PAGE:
The Shatzkin Files


It’s hard to figure out pricing for ebooks from anecdotal evidence


The Wall Street Journal wrote last week about what we have been concerned about for some time: how hard it will be for publishers to sustain book prices as supply (of books) rises faster than demand because of all the self-publishing being done.

WSJ built their story around John Locke, whose thrillers are 99 cents and who earned well over $100,000 in March selling them on Kindle. Locke himself put the pricing in perspective. If his books are 99 cents and most ebooks from big publishers are $9.99 and up, he doesn’t have to prove he’s as good as they are; they have to prove they’re 10 times better than he is!

I can tell you this. I’ve read one of John Locke’s books. Nobody I can think of is ten times better than he is. By his own criterion, he could readily sell for $2.99 (and be earning a higher percentage royalty) because nobody is three times better than he is, either.

Meanwhile, on a much less signficant level commercially, the ebook of The Shatzkin Files is now out from Kobo for $3.99. How did the price get set? Kobo said, “let’s put it there.” Their first thought was that it should be $4.99 but then they suggested scaling it back because, after all, the entire body of content in the ebook is on this blog, which is available free. (This establishes that anybody who buys the book is paying for the convenience afforded by the container, not for the content itself.)

I don’t know what the dilutive impact on “real” ebook sales is of The Shatzkin Files, but it is, like John Locke’s material, additional competition for books that are issued by legitimate publishing houses. It is more supply competing for the same demand.

Trying to understand the actual impact of price is very difficult. Amazon tells us that books on which they control the prices are seeing share growth over books on which the publishers control the price. That is shorthand for “99 cent and $2.99 books by self-published authors are growing share over $9.99 to $14.99 books published by the big agency publishers.” That would tend (and is certainly meant) to suggest that pricing high (and ignorantly) is hurting the big publishers’ and big authors’ revenues, but we can’t actually draw that conclusion from the data.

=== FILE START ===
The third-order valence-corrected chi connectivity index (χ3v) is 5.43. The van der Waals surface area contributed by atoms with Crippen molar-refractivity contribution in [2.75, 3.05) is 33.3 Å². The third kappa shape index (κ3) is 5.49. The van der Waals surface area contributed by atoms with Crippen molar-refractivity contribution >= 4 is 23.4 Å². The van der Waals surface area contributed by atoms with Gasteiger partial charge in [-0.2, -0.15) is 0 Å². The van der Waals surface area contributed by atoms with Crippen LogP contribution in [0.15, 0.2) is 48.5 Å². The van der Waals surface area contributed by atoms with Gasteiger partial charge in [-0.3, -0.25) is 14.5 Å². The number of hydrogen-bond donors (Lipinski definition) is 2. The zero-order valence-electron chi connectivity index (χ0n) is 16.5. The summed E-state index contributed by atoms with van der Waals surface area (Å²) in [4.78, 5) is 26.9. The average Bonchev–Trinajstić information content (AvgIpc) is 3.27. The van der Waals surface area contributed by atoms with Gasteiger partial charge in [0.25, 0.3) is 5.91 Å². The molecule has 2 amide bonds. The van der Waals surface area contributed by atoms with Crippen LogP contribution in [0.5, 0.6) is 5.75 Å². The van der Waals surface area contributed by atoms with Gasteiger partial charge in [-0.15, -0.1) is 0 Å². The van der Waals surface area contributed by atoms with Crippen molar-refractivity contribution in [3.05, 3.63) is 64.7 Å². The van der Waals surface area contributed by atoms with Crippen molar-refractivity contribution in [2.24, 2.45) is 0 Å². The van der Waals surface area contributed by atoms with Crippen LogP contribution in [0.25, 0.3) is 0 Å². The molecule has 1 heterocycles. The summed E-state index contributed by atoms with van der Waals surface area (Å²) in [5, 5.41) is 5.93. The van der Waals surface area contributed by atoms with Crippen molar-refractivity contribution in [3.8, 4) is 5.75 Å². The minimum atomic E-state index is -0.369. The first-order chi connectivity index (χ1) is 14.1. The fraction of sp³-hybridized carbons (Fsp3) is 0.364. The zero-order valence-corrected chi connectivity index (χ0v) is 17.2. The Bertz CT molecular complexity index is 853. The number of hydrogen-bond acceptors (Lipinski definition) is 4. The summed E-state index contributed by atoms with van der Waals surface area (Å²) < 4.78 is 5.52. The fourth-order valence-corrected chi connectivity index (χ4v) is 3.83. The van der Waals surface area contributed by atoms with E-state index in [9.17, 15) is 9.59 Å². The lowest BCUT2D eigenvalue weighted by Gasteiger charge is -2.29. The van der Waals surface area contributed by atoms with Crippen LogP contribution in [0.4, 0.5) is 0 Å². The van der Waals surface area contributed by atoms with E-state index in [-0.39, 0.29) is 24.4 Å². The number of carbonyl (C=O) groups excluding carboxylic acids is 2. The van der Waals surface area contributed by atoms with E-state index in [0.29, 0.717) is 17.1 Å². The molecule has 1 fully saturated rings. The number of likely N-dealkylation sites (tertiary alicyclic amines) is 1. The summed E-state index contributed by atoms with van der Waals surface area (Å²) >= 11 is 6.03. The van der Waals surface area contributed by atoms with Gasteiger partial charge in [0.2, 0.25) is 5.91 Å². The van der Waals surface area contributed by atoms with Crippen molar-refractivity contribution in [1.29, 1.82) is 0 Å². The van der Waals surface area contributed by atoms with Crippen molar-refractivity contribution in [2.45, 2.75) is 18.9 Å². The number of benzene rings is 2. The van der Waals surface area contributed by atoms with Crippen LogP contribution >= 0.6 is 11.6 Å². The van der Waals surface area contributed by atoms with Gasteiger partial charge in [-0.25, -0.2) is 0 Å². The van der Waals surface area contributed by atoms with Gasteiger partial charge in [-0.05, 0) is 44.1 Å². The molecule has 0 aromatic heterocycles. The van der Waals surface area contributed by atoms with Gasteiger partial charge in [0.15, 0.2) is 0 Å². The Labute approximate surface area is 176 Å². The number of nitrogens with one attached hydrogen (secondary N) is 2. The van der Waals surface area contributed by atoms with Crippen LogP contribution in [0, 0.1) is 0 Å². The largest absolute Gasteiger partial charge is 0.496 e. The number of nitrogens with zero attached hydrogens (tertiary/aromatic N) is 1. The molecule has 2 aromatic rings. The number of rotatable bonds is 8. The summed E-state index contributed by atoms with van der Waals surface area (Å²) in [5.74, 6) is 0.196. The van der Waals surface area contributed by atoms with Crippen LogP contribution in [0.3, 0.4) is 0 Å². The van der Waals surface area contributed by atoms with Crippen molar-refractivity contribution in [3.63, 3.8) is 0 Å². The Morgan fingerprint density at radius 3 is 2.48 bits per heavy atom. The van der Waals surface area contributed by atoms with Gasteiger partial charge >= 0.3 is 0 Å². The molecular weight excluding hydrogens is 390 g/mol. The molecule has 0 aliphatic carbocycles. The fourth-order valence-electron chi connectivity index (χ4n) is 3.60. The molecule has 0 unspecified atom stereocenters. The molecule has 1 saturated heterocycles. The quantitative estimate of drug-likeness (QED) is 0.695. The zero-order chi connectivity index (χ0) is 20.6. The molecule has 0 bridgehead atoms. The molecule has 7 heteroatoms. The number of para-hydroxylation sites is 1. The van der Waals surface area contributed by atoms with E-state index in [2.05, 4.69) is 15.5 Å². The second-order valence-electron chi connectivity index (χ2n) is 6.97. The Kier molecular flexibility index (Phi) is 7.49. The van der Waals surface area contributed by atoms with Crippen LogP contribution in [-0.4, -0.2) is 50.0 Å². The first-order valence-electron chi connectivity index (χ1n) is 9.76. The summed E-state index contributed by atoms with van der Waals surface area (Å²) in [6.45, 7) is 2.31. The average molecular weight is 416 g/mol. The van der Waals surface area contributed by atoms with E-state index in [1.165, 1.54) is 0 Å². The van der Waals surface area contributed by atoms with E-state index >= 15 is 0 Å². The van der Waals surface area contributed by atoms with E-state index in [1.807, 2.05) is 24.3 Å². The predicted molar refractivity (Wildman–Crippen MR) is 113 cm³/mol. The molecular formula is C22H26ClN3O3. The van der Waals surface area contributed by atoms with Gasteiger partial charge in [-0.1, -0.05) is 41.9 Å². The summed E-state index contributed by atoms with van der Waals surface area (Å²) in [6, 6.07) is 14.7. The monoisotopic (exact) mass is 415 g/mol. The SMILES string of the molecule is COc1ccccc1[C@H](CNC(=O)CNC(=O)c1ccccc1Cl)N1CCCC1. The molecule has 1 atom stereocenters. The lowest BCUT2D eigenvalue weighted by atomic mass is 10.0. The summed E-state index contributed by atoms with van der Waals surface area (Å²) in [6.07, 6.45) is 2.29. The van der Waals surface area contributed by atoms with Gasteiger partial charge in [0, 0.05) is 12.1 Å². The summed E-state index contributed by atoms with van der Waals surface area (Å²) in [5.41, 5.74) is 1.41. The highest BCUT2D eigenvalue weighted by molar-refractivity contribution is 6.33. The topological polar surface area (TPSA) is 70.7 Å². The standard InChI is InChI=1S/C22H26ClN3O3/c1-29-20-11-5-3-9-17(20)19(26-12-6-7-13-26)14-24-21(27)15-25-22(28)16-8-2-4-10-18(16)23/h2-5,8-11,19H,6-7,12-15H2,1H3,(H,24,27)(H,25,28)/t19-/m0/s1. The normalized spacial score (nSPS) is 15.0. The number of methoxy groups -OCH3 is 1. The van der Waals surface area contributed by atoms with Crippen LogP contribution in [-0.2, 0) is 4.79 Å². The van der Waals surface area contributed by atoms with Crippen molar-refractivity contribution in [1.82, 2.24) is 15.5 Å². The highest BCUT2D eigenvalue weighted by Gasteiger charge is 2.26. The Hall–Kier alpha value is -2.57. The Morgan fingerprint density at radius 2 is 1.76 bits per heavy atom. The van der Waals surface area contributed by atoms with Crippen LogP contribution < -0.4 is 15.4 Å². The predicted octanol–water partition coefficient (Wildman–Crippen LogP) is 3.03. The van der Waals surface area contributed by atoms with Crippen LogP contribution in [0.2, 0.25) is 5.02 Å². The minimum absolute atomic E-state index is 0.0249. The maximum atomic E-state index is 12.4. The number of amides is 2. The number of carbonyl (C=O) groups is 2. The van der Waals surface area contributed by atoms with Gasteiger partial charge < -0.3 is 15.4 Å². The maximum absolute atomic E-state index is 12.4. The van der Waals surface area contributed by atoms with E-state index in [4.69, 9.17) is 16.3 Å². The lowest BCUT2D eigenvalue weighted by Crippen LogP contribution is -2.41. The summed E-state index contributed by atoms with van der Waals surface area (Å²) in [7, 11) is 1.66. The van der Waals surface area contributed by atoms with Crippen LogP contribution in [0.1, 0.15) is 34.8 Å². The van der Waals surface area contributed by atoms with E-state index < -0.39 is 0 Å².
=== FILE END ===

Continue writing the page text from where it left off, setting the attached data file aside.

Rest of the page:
Locke makes the point that the $9.99 book needs to be “10 times better” than his to be an equivalent value, but I’d make the point that they need sell only 1/10 as many copies to deliver the same amount of revenue. Penguin is still selling Ken Follett’s “Fall of Giants” for $19.99. Would it sell twenty times as many copies if they priced it at 99 cents? And, if it did, would it do so by stealing sales from the hardcover, which, with a list price of $36, is yielding a margin in the ballpark with that nearly-$20 ebook.

I don’t know if $19.99 is the right price for “Fall of Giants”, but I’m pretty sure 99 cents wouldn’t be.

In other words, the big publishers are not crazy to resist following ebook prices to where the new self-publishers would lead them. To be fair, one should not suggest that Amazon would set their prices at that level, even if they had freedom from agency constraints. For one thing, unless pricing schemes changed completely, Amazon would have “bought” an ebook (wholesale) at a price that would limit their willingness to mark it down. They did scare publishers by taking losses on some ebooks, selling for $9.99 what they bought for $12 or $15. But they never sold those books for 99 cents!

In fact, it would appear that Amazon does not have control of Locke’s book pricing, because the Journal article makes it clear that he will stick with 99 cents even if he can make more money at $2.99. (Amazon pays a 35% royalty for books under $2.99 and 70% royalty for books between $2.99 and $9.99, so Locke would get $2.10 a copy at $2.99 and he gets about 35 cents pricing at 99 cents.) Presumably, Amazon would have priced him where he (and they) get the most revenue, not where they get the most unit sales, which we would assume would rise with every drop in price down to free.

But the fact that publishers aren’t necessarily wrong to try to maintain prices at near $10 and up doesn’t obviate two very cogent truths here that it would be a mistake to ignore.

One is that the downward pressure on price is inexorable, because the number of entreprenurial authors like John Locke will grow and they will be discovered and “branded” so that many readers will find them as substitutes for the more expensive big house authors. And because the number of offerings that come like The Shatzkin Files ebook did — from people who weren’t writing for the profit from the content, but who built an audience and had a book issued anyway — will continue to add supply to meet what is relatively static demand.

And the second — made before here and not long ago — is that publishers don’t know nearly as much as they could and should about how price affects unit sales and total revenues.